The 26 maddest managerial sackings ever in football

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“You devil’s butthead. I’ll kill you”

Look at my pickles. This is the state of Romanian football. We’re the smaller pickles!

- Leo Grozavu

Leo Grozavu is a kind of Romanian Barry Fry: a decent player in his day who’s now better known at home for having an especially foul mouth and volcanic temper. His manic zenith came with FC Botosani in 2015, where during a difficult spell he was recorded making the following – perhaps overly harsh – statements:

“Plamada! Cretin!” “Miron, you devil’s butthead. I’ll kill you.” “Bordeianu, your brain is empty!” “Patache, arseh**e, I’ll beat you to death, you idiot.”

Drawing the line at death threats, club owner Valeriu Iftime initially came up with the understated statement: “I have told Leo to be more upbeat,” but then dismissed him later in the campaign. It wasn’t over, though – far from it.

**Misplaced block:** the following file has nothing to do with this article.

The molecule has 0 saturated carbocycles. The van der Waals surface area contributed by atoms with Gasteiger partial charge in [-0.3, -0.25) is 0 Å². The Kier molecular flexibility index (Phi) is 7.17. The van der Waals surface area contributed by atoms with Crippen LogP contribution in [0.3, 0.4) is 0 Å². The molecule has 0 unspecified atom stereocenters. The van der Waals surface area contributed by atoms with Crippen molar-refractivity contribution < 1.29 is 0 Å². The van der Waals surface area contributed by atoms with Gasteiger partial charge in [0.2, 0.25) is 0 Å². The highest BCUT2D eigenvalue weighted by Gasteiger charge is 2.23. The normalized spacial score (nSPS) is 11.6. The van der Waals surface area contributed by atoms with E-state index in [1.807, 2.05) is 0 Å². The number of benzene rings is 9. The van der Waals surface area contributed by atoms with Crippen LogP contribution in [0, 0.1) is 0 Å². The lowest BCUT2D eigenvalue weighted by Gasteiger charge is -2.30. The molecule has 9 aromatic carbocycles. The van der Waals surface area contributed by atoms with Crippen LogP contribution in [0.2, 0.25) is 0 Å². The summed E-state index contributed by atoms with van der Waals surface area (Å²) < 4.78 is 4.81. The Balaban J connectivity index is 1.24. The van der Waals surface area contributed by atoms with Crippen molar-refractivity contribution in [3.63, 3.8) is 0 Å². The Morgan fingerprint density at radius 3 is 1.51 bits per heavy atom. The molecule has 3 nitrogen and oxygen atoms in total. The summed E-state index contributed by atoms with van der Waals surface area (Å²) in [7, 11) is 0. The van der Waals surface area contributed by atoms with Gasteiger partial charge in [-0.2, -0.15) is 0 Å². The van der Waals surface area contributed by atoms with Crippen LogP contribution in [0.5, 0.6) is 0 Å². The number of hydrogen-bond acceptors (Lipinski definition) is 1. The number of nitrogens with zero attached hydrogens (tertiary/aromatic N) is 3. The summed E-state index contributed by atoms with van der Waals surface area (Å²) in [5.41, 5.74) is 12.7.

A year later, Grozavu returned, and his highlights reel included rocking up at a press conference with some pickles (“Look at my pickles. This is the state of Romanian football. We’re the smaller pickles!”) and punching a player.

A load of codswallop

We’ve heard of the managerial carousel, but David Stride didn’t even have the chance to get on the ride properly before being hurled off it. Stride took charge of Southern League Division One South & West side Bashley during 2015-16’s pre-season. It wasn’t going well for the New Forest-based cloggers: they had already lost four straight preparatory matches without scoring. 

But after just 40 days, and two more defeats, Stride was toast. “We made a tough decision to change things around,” muttered chairman Tim Allan. Stride suspected Allan had located another boss he would prefer, Steve Riley, shortly after appointing him.

“They already had someone in mind to replace me but waited two weeks before telling me,” Stride grumbled. “I was given the guarantee I’d be left alone for a season.”
The ex-Chelsea and Millwall defender did sign off brilliantly, though, with the parting shot of: “It’s absolute codswallop.”

There’s not enough codswallop in football for our liking.

Jozo hits the bottle

We’ve all been there. The Easter holidays are fast approaching and you want to get some booze in to help you through the long weekend. So you pop into the dressing room, swipe someone’s discarded wallet and use their credit card to purchase a whopping 36 litres of Jagermeister at a cost of £450.